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It was a dark and stormy night when Cullen Duffie noticed a ship off the coast of Islay Isle. Cullen has just been named clan chief, The MacDonald, he doesn’t even know himself if he’s up for the job. Fate decided to further complicate his plans when Cullen happens upon a beautiful young woman stranded on the shore. The woman is unable to speak, due to nasty injuries to her neck; was she destined to hang? Unfortunately, the woman has lost her memory, and she doesn’t even know her own name. Cullen settles for the name of Rose, as the flower was all over her sumptuous gown. But what if Rose is English? Will King Henry be grateful and reward the MacDonald clan, or will it mean problems? Rose starts to remember bits and pieces from her past, what seem like insignificant things, except that she must be wary of men, and that she had been a prisoner, but of whom? Why? Where? When eventually her throat is better, everybody finds out at once that Rose is not English!
Heather McCollum’s obviously thorough research really paid off, because the author made me feel I was experiencing Scotland in the year 1522; her descriptions are crisp and vivid, without being intrusive. Until the fracas at the end, the pace is rather leisurely, which is perfect for the tone of the story. While Cullen and the woman – whom I will refer to as Rose, although it is not her name; you will understand what I mean when you read the book – so although there is an attraction between Rose and Cullen almost from the onset, I appreciated immensely that there was no instalust nor instalove at play: Rose distrusts men, she doesn’t know who she is, and Cullen has to be careful for many reasons. He was once a rogue, he has changed his ways since becoming clan chief, and he is bound to protect his clan; Rose could be a spy.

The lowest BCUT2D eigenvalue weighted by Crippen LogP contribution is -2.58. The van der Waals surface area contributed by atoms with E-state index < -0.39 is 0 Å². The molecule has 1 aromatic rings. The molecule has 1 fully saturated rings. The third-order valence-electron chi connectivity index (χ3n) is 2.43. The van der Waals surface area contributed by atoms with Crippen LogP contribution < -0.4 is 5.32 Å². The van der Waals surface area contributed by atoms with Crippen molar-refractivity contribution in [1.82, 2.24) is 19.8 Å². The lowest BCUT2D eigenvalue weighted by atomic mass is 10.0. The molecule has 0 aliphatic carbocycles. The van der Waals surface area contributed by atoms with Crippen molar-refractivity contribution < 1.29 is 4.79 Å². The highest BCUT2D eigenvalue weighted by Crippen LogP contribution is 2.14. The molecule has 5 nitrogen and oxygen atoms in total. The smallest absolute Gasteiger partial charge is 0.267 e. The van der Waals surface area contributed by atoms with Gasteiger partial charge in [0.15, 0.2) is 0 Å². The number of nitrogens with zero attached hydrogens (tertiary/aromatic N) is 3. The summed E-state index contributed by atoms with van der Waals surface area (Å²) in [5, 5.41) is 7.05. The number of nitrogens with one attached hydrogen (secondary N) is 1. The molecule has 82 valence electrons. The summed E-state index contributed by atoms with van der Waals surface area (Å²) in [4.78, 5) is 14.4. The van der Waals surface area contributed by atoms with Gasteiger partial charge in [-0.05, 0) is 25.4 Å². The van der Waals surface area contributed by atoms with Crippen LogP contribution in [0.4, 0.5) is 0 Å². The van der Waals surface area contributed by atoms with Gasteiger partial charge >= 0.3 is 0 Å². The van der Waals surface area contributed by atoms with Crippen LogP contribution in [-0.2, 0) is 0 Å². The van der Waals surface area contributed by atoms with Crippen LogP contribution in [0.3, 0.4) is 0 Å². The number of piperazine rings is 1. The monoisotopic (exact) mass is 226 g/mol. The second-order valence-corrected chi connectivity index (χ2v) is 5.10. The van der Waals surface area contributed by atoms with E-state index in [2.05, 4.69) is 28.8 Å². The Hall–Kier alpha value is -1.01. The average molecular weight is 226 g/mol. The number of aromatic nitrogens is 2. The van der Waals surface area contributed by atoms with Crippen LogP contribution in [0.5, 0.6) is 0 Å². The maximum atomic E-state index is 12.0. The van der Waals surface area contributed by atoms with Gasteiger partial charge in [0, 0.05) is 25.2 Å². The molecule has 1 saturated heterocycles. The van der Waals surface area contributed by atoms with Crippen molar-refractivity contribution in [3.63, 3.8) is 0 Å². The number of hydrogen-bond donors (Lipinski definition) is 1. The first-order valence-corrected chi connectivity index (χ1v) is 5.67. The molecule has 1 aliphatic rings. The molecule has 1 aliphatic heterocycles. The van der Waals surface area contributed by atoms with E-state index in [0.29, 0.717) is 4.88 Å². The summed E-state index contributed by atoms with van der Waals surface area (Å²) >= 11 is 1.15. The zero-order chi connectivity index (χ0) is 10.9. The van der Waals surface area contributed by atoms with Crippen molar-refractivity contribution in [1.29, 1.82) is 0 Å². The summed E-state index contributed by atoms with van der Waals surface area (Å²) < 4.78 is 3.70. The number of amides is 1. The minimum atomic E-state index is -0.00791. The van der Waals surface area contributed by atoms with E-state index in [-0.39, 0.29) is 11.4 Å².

Ms. McCollum concocted very ingenious ways to explain various events, such as Rose’s injuries – which made me laugh, as well as fear for what I might expect later on, which thankfully was unwarranted. There is the unforgettable moment when Rose remembers her real name; I get goose bumps even while writing this review. I also loved how Rose recovered her memory, which happened naturally and was not provoked by a fantastical event, and I must say that this raised my rating for the book, as her circumstances were something I believed I had never read in a historical romance before, and which I applaud as being realistic. I did not quite like Rose at the beginning, as she seemed rather haughty, distant, and her jealous reactions were not very pleasant, however this changed and made sense as the story unfolded; s had gone through quite an ordeal! Cullen is a perfectly wonderful hero: stalwart, honourable to the very end; gallant and mindful of everyone’s welfare, without being a wimp.
THE ROGUE OF ISLAY ISLE is very romantic while being a somewhat serious book, all this beautifully told by Ms. McCollum, whose prose is both elegant and economical; the sex scenes are a perfect example: they are subdued while still very sensual. There is a quiet sophistication that permeates every sentence, while the dialogues feel like everyday conversations, and I loved the exchanges between Cullen’s cousins, which were quite funny at times. I enjoyed the fact that I never quite knew what to expect, as some characters were very complex and oscillated between good and bad, which led to a tumultuous and action-packed ending. THE ROGUE OF ISLAY ISLE is a historical romance which at times almost feels like historical fiction as the setting is crucial for everything that happens; the historical theme is not incidental to the story. THE ROGUE OF ISLAY ISLE is an excellent read with believable characters, a solid story, plausible and unusual plot twists. Ms. McCollum is a new author to me, and I was very pleasantly surprised by the quality of this book.
I voluntarily reviewed an advanced reader copy of this book. This review is also posted on Buried Under Romance book blog.
I give 4 1/2 stars.